If Pep Guardiola benefitted immensely from the use of Xavi and Iniesta as a midfield partnership by Luis Aragones, then the Catalan gave plenty of inspiration back to the next Spanish boss. Sergio Busquets and Pedro Rodriguez proved to be huge players for Spain in their 2010 World Cup win. The former played throughout, allowing the less mobile Xabi Alonso the freedom to move at his own pace, while the latter appeared just at the right moment in the final two games when Fernando Torres was beginning to falter.

Spain had, of course, already won a major tournament by then, and would likely have gone far at the World Cup in any case. Would they have succeeded in arguably their toughest victory however, the 1-0 semifinal win over Germany? Perhaps not.

Then, perhaps, the new generation of German youth would be hailed as the great new wave of footballing talent, not those who had emerged from Spain.  The slow but visible effect of Spain’s dominance on the Premier League, for example, may not have happened. Would we be seeing a Germanic tinge in England’s top flight rather than an Iberian one?

Then there’s the privilege of watching arguably the greatest club team of all time. Jose Mourinho’s success at Barcelona would likely have not only came on a domestic level, but eventually, in the Champions League too, such is the level of talent at the club, but it’s unlikely that we would have seen the dedication to complex, interchanging, beautiful, brilliant football that we were fortunate enough to observe under Guardiola. That, perhaps more than anything, would have been the biggest loss.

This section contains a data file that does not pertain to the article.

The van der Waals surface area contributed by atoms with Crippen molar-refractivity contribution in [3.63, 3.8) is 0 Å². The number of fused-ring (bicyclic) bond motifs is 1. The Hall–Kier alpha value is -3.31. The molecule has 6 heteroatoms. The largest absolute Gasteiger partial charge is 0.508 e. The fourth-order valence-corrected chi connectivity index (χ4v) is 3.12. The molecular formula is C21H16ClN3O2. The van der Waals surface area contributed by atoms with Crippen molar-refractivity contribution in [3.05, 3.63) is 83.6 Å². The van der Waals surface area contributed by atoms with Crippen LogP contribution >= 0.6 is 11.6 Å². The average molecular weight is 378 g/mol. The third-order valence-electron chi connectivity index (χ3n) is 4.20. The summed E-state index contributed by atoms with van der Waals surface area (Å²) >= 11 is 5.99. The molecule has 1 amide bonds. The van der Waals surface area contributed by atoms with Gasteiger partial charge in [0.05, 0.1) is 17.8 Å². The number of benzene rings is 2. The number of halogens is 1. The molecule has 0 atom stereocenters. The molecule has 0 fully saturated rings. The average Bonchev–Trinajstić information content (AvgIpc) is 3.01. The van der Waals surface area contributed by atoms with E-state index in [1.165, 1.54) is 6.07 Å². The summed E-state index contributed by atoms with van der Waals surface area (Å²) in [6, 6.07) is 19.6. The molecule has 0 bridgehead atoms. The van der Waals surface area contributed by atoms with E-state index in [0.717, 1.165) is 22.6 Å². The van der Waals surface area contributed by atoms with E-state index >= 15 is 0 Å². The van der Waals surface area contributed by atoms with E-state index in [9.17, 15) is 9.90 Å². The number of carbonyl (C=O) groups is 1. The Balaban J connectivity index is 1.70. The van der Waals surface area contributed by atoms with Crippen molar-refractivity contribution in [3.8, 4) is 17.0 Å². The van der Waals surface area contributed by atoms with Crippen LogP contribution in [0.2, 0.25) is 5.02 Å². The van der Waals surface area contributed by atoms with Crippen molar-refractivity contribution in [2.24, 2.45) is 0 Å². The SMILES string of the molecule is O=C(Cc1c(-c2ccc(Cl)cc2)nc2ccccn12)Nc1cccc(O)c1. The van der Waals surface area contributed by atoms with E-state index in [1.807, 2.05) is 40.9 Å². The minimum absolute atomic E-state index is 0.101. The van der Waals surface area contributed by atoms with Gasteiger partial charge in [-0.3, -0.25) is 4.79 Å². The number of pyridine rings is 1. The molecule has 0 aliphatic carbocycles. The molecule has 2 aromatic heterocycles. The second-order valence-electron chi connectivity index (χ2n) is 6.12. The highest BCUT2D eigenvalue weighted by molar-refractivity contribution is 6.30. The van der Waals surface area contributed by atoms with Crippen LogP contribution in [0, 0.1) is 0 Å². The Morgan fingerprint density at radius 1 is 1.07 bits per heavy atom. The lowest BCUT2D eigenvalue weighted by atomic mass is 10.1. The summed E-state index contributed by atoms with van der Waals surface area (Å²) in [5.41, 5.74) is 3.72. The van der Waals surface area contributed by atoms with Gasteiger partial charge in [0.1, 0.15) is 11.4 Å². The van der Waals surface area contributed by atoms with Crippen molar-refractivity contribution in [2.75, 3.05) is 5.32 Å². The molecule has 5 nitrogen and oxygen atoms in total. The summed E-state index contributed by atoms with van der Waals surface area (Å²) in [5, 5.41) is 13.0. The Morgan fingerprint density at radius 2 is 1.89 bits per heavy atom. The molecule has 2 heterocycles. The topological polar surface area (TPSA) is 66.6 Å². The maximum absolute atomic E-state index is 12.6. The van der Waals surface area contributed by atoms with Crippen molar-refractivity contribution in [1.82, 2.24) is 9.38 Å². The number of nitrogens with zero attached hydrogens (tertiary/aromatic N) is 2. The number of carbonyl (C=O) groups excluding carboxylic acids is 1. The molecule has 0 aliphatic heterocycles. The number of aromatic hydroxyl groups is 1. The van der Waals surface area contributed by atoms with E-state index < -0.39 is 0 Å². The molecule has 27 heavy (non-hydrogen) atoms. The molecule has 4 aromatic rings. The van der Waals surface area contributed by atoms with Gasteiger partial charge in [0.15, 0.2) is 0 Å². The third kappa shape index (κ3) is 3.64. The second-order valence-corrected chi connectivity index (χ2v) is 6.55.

I could continue. What would have happened to Guardiola? A slower but steady rise to prominence, I suspect. Perhaps, via Italy at one of his former teams. What too of Lionel Messi? The number 10’s brilliance lies above and beyond whoever is in charge at Barcelona, but there’s no doubt that his move into the middle of the pitch coincided perfectly with the exponential growth of his goals tally. What too, of Manchester United?

Without Barcelona to stop them, the Premiership side may have went on to retain the Champions League in Rome, making history. Perhaps it would even have led to the fairytale retirement of their coach, or for Cristiano Ronaldo to stay with the club. Indeed, Ronaldo himself may have found he would go on to lead a much less frustrating life as an athlete, going on to win further Ballon d’Or awards without the necessary conditions being created for Messi to truly excel.

In a time where Tito Vilanova’s instant success with Barcelona leads many to naturally question Pep Guardiola’s influence on the side, I hope the last 1800 words or so show that the decision to make him Barcelona coach, and the decisions he made as a result, played their part in a chain reaction which has had a huge impact on football as we know it.

Speculation, of course, but though an educated guess suggests Jose Mourinho’s Barcelona would have won trophies, and may even have gained the love of their supporters, would it have captured the collective hearts of football supporters in the way Guardiola’s managed to? We’ll never know. I’m just glad Txiki Begiristain went with his gut.